React Native Apps are written in javascript, where the JSC/V8 engine creates & manipulates Native UI components for both iPhone and Android platforms.  This gives your app speed and the buttery smooth animation, of a typical native app written in Xcode/Swift and Android Studio/Java. Hence, React Native app's don't suffer the problems that Cordova/Ionic do.

React Native, or RN for short, is developed by Facebook and has a vibrant React community. It continues to trend in popularity and many companies like Walmart, AirBnb, Instagram, Facebook and Oculus (React VR) are building flagship app’s with React Native.  

1. Getting Started - Hello World


  1. Install ‘Expo’ on your Android or iPhone (go to the App store)
  2. install Expo's desktop tool 'XDE’ on your Mac / Windows computer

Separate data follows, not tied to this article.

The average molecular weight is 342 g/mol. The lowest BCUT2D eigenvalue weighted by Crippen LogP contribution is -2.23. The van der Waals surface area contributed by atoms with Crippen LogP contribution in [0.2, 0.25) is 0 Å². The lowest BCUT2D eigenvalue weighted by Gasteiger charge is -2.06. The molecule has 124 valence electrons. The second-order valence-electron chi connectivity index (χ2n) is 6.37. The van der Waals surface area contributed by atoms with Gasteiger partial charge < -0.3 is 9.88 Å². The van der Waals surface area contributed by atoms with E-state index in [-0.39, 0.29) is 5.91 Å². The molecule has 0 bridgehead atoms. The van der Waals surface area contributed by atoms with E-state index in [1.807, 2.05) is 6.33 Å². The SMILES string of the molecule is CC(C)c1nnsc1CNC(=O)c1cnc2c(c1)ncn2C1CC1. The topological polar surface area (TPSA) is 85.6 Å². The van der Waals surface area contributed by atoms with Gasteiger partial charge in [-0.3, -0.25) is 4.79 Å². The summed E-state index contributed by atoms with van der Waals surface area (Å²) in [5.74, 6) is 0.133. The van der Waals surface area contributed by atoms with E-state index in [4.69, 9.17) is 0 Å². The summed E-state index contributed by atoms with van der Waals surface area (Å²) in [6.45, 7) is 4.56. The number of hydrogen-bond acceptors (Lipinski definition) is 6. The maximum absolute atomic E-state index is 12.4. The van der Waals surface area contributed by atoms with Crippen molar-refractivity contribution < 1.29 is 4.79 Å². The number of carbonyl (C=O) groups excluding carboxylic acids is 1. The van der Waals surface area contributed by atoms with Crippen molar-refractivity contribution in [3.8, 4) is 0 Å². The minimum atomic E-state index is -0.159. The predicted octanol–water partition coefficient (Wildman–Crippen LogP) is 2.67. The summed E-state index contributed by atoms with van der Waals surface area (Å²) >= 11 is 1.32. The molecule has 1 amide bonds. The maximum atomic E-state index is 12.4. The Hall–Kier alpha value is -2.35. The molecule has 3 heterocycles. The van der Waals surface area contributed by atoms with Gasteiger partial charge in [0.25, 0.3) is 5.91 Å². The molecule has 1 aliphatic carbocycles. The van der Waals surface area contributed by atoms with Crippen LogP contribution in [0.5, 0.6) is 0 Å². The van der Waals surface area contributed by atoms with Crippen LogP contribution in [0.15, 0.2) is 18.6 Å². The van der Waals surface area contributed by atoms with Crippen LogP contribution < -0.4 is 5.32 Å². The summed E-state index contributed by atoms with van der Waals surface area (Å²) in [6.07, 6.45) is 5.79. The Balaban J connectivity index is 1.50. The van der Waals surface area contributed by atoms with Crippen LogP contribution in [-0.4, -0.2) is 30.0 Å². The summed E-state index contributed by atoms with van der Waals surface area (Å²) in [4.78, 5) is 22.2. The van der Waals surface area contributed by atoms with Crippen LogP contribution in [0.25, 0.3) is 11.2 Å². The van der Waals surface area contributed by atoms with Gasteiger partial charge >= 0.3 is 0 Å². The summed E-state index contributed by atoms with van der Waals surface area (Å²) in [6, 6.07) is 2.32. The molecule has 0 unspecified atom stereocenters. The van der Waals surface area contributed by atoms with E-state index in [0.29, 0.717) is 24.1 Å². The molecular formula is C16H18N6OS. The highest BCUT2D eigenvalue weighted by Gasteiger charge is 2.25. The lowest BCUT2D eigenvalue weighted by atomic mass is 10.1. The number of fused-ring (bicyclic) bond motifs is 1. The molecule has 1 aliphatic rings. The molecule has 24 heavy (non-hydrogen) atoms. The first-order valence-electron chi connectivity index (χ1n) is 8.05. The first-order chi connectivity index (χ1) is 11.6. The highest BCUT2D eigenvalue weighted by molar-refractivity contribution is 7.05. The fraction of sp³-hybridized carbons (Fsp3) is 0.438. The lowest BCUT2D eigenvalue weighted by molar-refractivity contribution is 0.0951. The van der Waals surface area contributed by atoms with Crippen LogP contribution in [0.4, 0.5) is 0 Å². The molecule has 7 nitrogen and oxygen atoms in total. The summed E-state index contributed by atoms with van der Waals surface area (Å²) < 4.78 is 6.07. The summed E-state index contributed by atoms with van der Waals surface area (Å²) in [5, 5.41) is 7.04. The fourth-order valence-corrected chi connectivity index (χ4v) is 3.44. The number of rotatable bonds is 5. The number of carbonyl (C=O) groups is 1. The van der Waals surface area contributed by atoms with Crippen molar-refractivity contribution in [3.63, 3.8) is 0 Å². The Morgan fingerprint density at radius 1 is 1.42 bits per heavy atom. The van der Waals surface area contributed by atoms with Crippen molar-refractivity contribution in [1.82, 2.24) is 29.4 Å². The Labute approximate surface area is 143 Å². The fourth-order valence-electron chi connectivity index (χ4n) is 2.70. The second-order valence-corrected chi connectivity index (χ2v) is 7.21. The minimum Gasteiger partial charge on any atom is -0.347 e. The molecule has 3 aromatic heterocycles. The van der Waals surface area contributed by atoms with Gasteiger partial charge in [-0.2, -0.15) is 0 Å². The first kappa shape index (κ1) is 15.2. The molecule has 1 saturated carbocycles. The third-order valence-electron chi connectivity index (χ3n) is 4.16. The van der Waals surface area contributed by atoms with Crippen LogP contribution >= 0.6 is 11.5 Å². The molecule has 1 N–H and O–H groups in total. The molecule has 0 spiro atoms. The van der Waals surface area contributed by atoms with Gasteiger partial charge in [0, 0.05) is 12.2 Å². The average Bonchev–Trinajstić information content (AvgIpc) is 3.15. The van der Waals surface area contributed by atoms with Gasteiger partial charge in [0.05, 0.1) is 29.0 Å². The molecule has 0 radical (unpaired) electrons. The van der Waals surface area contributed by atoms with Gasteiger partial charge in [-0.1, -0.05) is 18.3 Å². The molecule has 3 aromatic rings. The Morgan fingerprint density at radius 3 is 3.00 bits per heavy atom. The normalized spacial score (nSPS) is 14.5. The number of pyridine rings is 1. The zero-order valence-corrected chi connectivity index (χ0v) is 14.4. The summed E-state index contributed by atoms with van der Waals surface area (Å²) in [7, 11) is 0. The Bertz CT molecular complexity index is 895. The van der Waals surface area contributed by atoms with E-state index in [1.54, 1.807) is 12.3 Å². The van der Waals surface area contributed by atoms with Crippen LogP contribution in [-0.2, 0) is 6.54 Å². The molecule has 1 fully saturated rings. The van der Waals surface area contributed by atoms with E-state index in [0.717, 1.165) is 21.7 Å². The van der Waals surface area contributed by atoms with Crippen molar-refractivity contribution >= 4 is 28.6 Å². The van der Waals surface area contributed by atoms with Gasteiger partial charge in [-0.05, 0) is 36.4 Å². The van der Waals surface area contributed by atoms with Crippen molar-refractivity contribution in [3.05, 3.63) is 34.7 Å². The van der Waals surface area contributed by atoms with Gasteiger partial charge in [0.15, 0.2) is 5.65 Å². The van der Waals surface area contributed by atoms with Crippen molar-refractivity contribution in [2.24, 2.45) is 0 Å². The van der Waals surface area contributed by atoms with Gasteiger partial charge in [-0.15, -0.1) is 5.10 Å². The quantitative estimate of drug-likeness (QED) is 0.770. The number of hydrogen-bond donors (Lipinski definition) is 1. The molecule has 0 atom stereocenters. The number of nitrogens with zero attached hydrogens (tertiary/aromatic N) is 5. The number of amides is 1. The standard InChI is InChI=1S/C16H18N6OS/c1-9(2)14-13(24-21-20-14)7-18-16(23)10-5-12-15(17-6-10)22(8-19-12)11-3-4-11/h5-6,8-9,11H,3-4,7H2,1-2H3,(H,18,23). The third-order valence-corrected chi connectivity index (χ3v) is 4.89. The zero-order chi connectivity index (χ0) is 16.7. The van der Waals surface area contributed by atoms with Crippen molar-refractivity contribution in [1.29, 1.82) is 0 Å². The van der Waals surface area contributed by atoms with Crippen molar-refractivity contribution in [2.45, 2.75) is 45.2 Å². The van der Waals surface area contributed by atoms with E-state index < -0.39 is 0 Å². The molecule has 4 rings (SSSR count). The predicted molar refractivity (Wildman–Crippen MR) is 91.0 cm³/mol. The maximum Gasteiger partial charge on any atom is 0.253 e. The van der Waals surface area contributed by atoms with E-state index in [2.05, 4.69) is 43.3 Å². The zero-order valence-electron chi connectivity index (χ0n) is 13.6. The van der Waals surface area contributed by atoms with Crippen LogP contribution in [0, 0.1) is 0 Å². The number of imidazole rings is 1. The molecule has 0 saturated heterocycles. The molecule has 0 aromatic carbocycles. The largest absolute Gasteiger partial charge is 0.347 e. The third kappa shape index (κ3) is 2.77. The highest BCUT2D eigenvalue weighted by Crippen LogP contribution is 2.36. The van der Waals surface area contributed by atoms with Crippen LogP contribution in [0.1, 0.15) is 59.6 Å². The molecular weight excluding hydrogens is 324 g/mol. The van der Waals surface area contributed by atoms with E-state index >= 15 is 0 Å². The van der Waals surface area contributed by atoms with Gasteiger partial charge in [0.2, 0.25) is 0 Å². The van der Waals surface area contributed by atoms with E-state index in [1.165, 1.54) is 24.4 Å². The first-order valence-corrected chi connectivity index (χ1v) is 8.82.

3. Launch XDE
  4. click 'Create New Project', use 'Blank' template
  5. Type in project name 'forgeapp' and click 'Create' (see the video)

4. click the 'settings' button, and select ’LAN’ (see the video)
5. Click 'Share' to see a QR-code
6. Now scan the QR Code with the Expo app on your iPhone/Android


If you see something like this, then Congrats ! - You’ve now got the basic mobile dev environment up and running. 

Let’s look at 'App.js'  

This is the entry file for our App.  It is standard react code, with the difference that  <DIV> elements are named <VIEW> and <TEXT> in react native.  The React Native Introduction has more details. 

Now, if you edit the text message in App.js, with a text editor (say VSCode or Sublime Text 3) and click save, your phone will automatically update with the change.

Note: Your phone and computer should be on same Wifi network.  If you have Xcode installed, you can use the IOS simulator and work without a network (& offline), but note that 3D performance is slower.

2. Adding UI - The 'Shell App'